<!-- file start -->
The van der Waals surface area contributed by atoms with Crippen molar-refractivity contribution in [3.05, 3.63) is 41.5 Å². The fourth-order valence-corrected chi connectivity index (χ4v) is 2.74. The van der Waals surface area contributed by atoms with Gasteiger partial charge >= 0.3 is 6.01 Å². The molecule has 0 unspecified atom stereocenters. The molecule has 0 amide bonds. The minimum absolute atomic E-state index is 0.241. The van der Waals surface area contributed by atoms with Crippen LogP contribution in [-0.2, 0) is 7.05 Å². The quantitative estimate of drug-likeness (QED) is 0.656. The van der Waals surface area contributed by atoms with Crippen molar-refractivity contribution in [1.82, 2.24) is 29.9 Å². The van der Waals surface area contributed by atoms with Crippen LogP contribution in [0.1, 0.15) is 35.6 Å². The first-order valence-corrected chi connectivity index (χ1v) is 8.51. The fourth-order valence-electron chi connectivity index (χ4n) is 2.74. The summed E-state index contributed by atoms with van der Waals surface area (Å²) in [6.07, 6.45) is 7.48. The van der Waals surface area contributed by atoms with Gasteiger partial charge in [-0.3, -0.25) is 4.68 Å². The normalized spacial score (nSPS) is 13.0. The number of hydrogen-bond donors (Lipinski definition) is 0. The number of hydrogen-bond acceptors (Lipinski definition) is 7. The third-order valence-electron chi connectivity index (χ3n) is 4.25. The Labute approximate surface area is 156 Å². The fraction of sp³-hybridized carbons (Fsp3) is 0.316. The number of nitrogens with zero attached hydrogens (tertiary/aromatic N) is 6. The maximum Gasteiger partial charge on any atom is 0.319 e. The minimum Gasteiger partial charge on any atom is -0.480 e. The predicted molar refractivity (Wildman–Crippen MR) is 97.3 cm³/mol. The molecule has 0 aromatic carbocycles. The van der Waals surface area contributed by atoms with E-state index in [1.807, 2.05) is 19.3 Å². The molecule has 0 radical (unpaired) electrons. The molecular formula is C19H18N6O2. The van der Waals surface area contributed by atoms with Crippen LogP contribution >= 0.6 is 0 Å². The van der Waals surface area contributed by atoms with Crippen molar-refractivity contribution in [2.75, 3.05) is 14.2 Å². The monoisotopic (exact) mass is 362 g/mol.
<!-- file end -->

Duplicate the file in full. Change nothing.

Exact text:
The van der Waals surface area contributed by atoms with Crippen molar-refractivity contribution in [3.05, 3.63) is 41.5 Å². The fourth-order valence-corrected chi connectivity index (χ4v) is 2.74. The van der Waals surface area contributed by atoms with Gasteiger partial charge >= 0.3 is 6.01 Å². The molecule has 0 unspecified atom stereocenters. The molecule has 0 amide bonds. The minimum absolute atomic E-state index is 0.241. The van der Waals surface area contributed by atoms with Crippen LogP contribution in [-0.2, 0) is 7.05 Å². The quantitative estimate of drug-likeness (QED) is 0.656. The van der Waals surface area contributed by atoms with Crippen molar-refractivity contribution in [1.82, 2.24) is 29.9 Å². The van der Waals surface area contributed by atoms with Crippen LogP contribution in [0.1, 0.15) is 35.6 Å². The first-order valence-corrected chi connectivity index (χ1v) is 8.51. The fourth-order valence-electron chi connectivity index (χ4n) is 2.74. The summed E-state index contributed by atoms with van der Waals surface area (Å²) in [6.07, 6.45) is 7.48. The van der Waals surface area contributed by atoms with Gasteiger partial charge in [-0.3, -0.25) is 4.68 Å². The normalized spacial score (nSPS) is 13.0. The number of hydrogen-bond donors (Lipinski definition) is 0. The number of hydrogen-bond acceptors (Lipinski definition) is 7. The third-order valence-electron chi connectivity index (χ3n) is 4.25. The Labute approximate surface area is 156 Å². The fraction of sp³-hybridized carbons (Fsp3) is 0.316. The number of nitrogens with zero attached hydrogens (tertiary/aromatic N) is 6. The maximum Gasteiger partial charge on any atom is 0.319 e. The minimum Gasteiger partial charge on any atom is -0.480 e. The predicted molar refractivity (Wildman–Crippen MR) is 97.3 cm³/mol. The molecule has 0 aromatic carbocycles. The van der Waals surface area contributed by atoms with E-state index in [1.807, 2.05) is 19.3 Å². The molecule has 0 radical (unpaired) electrons. The molecular formula is C19H18N6O2. The van der Waals surface area contributed by atoms with Crippen LogP contribution >= 0.6 is 0 Å². The van der Waals surface area contributed by atoms with Crippen molar-refractivity contribution in [2.75, 3.05) is 14.2 Å². The monoisotopic (exact) mass is 362 g/mol.